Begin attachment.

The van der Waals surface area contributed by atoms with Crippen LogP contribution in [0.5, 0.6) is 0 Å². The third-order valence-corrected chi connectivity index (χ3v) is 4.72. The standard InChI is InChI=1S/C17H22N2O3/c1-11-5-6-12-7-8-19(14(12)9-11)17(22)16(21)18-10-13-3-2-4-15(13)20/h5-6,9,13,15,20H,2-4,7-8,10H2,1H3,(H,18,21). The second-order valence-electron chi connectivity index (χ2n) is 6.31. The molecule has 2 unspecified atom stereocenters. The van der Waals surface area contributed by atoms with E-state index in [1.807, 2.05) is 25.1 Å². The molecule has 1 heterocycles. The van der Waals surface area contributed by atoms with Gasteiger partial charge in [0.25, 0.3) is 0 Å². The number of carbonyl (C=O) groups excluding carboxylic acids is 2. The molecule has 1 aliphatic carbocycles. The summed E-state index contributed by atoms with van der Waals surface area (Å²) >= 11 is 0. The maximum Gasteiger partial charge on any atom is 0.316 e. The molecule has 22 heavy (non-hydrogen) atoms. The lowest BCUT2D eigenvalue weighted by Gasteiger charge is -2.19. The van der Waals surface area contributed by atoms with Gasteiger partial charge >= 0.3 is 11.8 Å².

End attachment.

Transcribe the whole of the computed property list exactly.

The van der Waals surface area contributed by atoms with Crippen LogP contribution in [0.5, 0.6) is 0 Å². The third-order valence-corrected chi connectivity index (χ3v) is 4.72. The standard InChI is InChI=1S/C17H22N2O3/c1-11-5-6-12-7-8-19(14(12)9-11)17(22)16(21)18-10-13-3-2-4-15(13)20/h5-6,9,13,15,20H,2-4,7-8,10H2,1H3,(H,18,21). The second-order valence-electron chi connectivity index (χ2n) is 6.31. The molecule has 2 unspecified atom stereocenters. The van der Waals surface area contributed by atoms with E-state index in [1.807, 2.05) is 25.1 Å². The molecule has 1 heterocycles. The van der Waals surface area contributed by atoms with Gasteiger partial charge in [0.25, 0.3) is 0 Å². The number of carbonyl (C=O) groups excluding carboxylic acids is 2. The molecule has 1 aliphatic carbocycles. The summed E-state index contributed by atoms with van der Waals surface area (Å²) >= 11 is 0. The maximum Gasteiger partial charge on any atom is 0.316 e. The molecule has 22 heavy (non-hydrogen) atoms. The lowest BCUT2D eigenvalue weighted by Gasteiger charge is -2.19. The van der Waals surface area contributed by atoms with Gasteiger partial charge >= 0.3 is 11.8 Å².